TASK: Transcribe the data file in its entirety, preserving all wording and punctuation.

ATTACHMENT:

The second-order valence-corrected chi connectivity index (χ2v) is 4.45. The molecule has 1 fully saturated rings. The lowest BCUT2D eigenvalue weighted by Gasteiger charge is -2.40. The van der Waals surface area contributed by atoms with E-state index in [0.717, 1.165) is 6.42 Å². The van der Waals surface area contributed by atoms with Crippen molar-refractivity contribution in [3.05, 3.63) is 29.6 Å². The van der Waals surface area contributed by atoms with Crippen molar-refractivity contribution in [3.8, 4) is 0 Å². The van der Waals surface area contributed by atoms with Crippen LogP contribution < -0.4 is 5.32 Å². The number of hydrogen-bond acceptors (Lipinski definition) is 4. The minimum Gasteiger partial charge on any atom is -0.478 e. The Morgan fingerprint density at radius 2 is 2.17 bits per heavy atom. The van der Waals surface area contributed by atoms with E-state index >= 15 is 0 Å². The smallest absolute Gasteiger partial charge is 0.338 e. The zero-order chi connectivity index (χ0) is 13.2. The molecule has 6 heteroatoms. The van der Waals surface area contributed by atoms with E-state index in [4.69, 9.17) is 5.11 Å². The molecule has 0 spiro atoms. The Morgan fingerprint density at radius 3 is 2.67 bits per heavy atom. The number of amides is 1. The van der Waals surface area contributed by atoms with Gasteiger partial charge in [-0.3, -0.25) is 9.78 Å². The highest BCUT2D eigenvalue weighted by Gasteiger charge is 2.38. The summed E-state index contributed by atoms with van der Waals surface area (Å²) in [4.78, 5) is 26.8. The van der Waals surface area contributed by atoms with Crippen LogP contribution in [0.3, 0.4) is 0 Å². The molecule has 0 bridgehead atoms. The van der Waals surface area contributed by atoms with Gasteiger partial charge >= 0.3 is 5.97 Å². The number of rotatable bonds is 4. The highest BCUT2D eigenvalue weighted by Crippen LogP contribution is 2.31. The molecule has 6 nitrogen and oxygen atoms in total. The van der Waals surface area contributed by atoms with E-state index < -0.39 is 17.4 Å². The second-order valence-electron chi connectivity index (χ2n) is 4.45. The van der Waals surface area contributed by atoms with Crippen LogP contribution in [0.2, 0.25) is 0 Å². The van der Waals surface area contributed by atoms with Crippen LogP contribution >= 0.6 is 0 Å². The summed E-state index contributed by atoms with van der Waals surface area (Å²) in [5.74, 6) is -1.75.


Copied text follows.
The second-order valence-corrected chi connectivity index (χ2v) is 4.45. The molecule has 1 fully saturated rings. The lowest BCUT2D eigenvalue weighted by Gasteiger charge is -2.40. The van der Waals surface area contributed by atoms with E-state index in [0.717, 1.165) is 6.42 Å². The van der Waals surface area contributed by atoms with Crippen molar-refractivity contribution in [3.05, 3.63) is 29.6 Å². The van der Waals surface area contributed by atoms with Crippen molar-refractivity contribution in [3.8, 4) is 0 Å². The van der Waals surface area contributed by atoms with Crippen LogP contribution < -0.4 is 5.32 Å². The number of hydrogen-bond acceptors (Lipinski definition) is 4. The minimum Gasteiger partial charge on any atom is -0.478 e. The Morgan fingerprint density at radius 2 is 2.17 bits per heavy atom. The van der Waals surface area contributed by atoms with E-state index >= 15 is 0 Å². The smallest absolute Gasteiger partial charge is 0.338 e. The zero-order chi connectivity index (χ0) is 13.2. The molecule has 6 heteroatoms. The van der Waals surface area contributed by atoms with E-state index in [4.69, 9.17) is 5.11 Å². The molecule has 0 spiro atoms. The Morgan fingerprint density at radius 3 is 2.67 bits per heavy atom. The number of amides is 1. The van der Waals surface area contributed by atoms with Gasteiger partial charge in [-0.3, -0.25) is 9.78 Å². The highest BCUT2D eigenvalue weighted by Gasteiger charge is 2.38. The summed E-state index contributed by atoms with van der Waals surface area (Å²) in [4.78, 5) is 26.8. The van der Waals surface area contributed by atoms with Crippen LogP contribution in [0.3, 0.4) is 0 Å². The molecule has 0 bridgehead atoms. The van der Waals surface area contributed by atoms with Gasteiger partial charge >= 0.3 is 5.97 Å². The number of rotatable bonds is 4. The highest BCUT2D eigenvalue weighted by Crippen LogP contribution is 2.31. The molecule has 6 nitrogen and oxygen atoms in total. The van der Waals surface area contributed by atoms with E-state index < -0.39 is 17.4 Å². The second-order valence-electron chi connectivity index (χ2n) is 4.45. The van der Waals surface area contributed by atoms with Crippen LogP contribution in [0.2, 0.25) is 0 Å². The van der Waals surface area contributed by atoms with Crippen LogP contribution >= 0.6 is 0 Å². The summed E-state index contributed by atoms with van der Waals surface area (Å²) in [5.74, 6) is -1.75.